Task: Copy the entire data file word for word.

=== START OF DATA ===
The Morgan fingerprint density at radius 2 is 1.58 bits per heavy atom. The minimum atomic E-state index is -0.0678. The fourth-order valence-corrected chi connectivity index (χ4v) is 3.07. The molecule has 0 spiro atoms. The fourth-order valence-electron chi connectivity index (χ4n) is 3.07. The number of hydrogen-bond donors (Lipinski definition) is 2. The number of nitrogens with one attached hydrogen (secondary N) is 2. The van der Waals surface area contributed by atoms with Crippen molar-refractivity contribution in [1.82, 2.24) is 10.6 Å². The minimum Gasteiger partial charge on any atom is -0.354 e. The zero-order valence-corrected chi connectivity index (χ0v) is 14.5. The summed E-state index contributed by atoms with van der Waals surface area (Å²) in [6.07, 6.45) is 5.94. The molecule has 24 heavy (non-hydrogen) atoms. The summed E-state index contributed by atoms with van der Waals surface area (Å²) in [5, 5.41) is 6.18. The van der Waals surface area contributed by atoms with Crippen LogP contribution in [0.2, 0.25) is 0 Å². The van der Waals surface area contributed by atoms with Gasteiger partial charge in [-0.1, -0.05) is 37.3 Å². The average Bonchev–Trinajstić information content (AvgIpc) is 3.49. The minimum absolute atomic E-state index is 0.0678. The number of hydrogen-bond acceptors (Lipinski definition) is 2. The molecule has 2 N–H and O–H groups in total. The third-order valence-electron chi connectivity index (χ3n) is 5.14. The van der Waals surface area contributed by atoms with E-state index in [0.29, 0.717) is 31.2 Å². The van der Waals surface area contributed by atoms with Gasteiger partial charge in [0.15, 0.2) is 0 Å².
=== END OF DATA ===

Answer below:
The Morgan fingerprint density at radius 2 is 1.58 bits per heavy atom. The minimum atomic E-state index is -0.0678. The fourth-order valence-corrected chi connectivity index (χ4v) is 3.07. The molecule has 0 spiro atoms. The fourth-order valence-electron chi connectivity index (χ4n) is 3.07. The number of hydrogen-bond donors (Lipinski definition) is 2. The number of nitrogens with one attached hydrogen (secondary N) is 2. The van der Waals surface area contributed by atoms with Crippen molar-refractivity contribution in [1.82, 2.24) is 10.6 Å². The minimum Gasteiger partial charge on any atom is -0.354 e. The zero-order valence-corrected chi connectivity index (χ0v) is 14.5. The summed E-state index contributed by atoms with van der Waals surface area (Å²) in [6.07, 6.45) is 5.94. The molecule has 24 heavy (non-hydrogen) atoms. The summed E-state index contributed by atoms with van der Waals surface area (Å²) in [5, 5.41) is 6.18. The van der Waals surface area contributed by atoms with Crippen LogP contribution in [0.2, 0.25) is 0 Å². The van der Waals surface area contributed by atoms with Gasteiger partial charge in [-0.1, -0.05) is 37.3 Å². The average Bonchev–Trinajstić information content (AvgIpc) is 3.49. The minimum absolute atomic E-state index is 0.0678. The number of hydrogen-bond acceptors (Lipinski definition) is 2. The molecule has 2 N–H and O–H groups in total. The third-order valence-electron chi connectivity index (χ3n) is 5.14. The van der Waals surface area contributed by atoms with E-state index in [0.29, 0.717) is 31.2 Å². The van der Waals surface area contributed by atoms with Gasteiger partial charge in [0.15, 0.2) is 0 Å².